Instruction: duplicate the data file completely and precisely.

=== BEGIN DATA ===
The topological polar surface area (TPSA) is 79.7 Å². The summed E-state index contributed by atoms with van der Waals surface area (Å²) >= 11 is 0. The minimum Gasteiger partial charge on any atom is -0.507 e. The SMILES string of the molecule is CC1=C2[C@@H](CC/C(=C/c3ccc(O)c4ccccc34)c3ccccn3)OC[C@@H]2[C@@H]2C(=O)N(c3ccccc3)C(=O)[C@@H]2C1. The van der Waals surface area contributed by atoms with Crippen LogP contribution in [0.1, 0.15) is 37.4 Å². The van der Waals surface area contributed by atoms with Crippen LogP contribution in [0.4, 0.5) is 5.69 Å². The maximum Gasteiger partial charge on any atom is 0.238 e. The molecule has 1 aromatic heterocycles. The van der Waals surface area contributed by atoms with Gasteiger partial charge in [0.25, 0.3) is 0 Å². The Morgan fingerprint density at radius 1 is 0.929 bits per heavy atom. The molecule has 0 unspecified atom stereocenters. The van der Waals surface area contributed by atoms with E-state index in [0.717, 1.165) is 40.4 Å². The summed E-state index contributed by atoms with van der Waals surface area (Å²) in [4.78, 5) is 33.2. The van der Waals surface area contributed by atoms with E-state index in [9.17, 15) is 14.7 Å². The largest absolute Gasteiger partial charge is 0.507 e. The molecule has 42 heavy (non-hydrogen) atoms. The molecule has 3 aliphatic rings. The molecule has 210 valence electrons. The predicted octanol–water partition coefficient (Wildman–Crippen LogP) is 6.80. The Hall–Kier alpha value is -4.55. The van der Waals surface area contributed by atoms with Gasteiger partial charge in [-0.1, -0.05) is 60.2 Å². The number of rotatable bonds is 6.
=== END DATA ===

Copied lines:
The topological polar surface area (TPSA) is 79.7 Å². The summed E-state index contributed by atoms with van der Waals surface area (Å²) >= 11 is 0. The minimum Gasteiger partial charge on any atom is -0.507 e. The SMILES string of the molecule is CC1=C2[C@@H](CC/C(=C/c3ccc(O)c4ccccc34)c3ccccn3)OC[C@@H]2[C@@H]2C(=O)N(c3ccccc3)C(=O)[C@@H]2C1. The van der Waals surface area contributed by atoms with Crippen LogP contribution in [0.1, 0.15) is 37.4 Å². The van der Waals surface area contributed by atoms with Crippen LogP contribution in [0.4, 0.5) is 5.69 Å². The maximum Gasteiger partial charge on any atom is 0.238 e. The molecule has 1 aromatic heterocycles. The van der Waals surface area contributed by atoms with Gasteiger partial charge in [0.25, 0.3) is 0 Å². The Morgan fingerprint density at radius 1 is 0.929 bits per heavy atom. The molecule has 0 unspecified atom stereocenters. The van der Waals surface area contributed by atoms with E-state index in [0.717, 1.165) is 40.4 Å². The summed E-state index contributed by atoms with van der Waals surface area (Å²) in [4.78, 5) is 33.2. The van der Waals surface area contributed by atoms with E-state index in [9.17, 15) is 14.7 Å². The largest absolute Gasteiger partial charge is 0.507 e. The molecule has 42 heavy (non-hydrogen) atoms. The molecule has 3 aliphatic rings. The molecule has 210 valence electrons. The predicted octanol–water partition coefficient (Wildman–Crippen LogP) is 6.80. The Hall–Kier alpha value is -4.55. The van der Waals surface area contributed by atoms with Gasteiger partial charge in [-0.1, -0.05) is 60.2 Å². The number of rotatable bonds is 6.